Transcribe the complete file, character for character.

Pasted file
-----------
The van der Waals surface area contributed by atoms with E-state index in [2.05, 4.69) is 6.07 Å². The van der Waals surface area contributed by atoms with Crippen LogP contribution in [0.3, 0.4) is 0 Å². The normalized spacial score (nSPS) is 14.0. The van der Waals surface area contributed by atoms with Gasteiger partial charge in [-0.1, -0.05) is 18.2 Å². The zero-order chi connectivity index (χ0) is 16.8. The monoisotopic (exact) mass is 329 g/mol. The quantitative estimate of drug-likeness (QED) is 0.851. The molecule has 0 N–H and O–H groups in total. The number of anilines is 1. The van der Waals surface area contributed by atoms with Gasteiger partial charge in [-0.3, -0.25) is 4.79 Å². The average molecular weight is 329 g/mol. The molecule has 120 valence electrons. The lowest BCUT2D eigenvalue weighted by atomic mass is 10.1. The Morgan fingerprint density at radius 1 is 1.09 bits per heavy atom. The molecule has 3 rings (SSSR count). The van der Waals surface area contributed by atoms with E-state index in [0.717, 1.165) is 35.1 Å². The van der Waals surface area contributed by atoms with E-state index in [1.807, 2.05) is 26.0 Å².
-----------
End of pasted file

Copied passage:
The van der Waals surface area contributed by atoms with E-state index in [2.05, 4.69) is 6.07 Å². The van der Waals surface area contributed by atoms with Crippen LogP contribution in [0.3, 0.4) is 0 Å². The normalized spacial score (nSPS) is 14.0. The van der Waals surface area contributed by atoms with Gasteiger partial charge in [-0.1, -0.05) is 18.2 Å². The zero-order chi connectivity index (χ0) is 16.8. The monoisotopic (exact) mass is 329 g/mol. The quantitative estimate of drug-likeness (QED) is 0.851. The molecule has 0 N–H and O–H groups in total. The number of anilines is 1. The van der Waals surface area contributed by atoms with Gasteiger partial charge in [-0.3, -0.25) is 4.79 Å². The average molecular weight is 329 g/mol. The molecule has 120 valence electrons. The lowest BCUT2D eigenvalue weighted by atomic mass is 10.1. The Morgan fingerprint density at radius 1 is 1.09 bits per heavy atom. The molecule has 3 rings (SSSR count). The van der Waals surface area contributed by atoms with E-state index in [0.717, 1.165) is 35.1 Å². The van der Waals surface area contributed by atoms with E-state index in [1.807, 2.05) is 26.0 Å².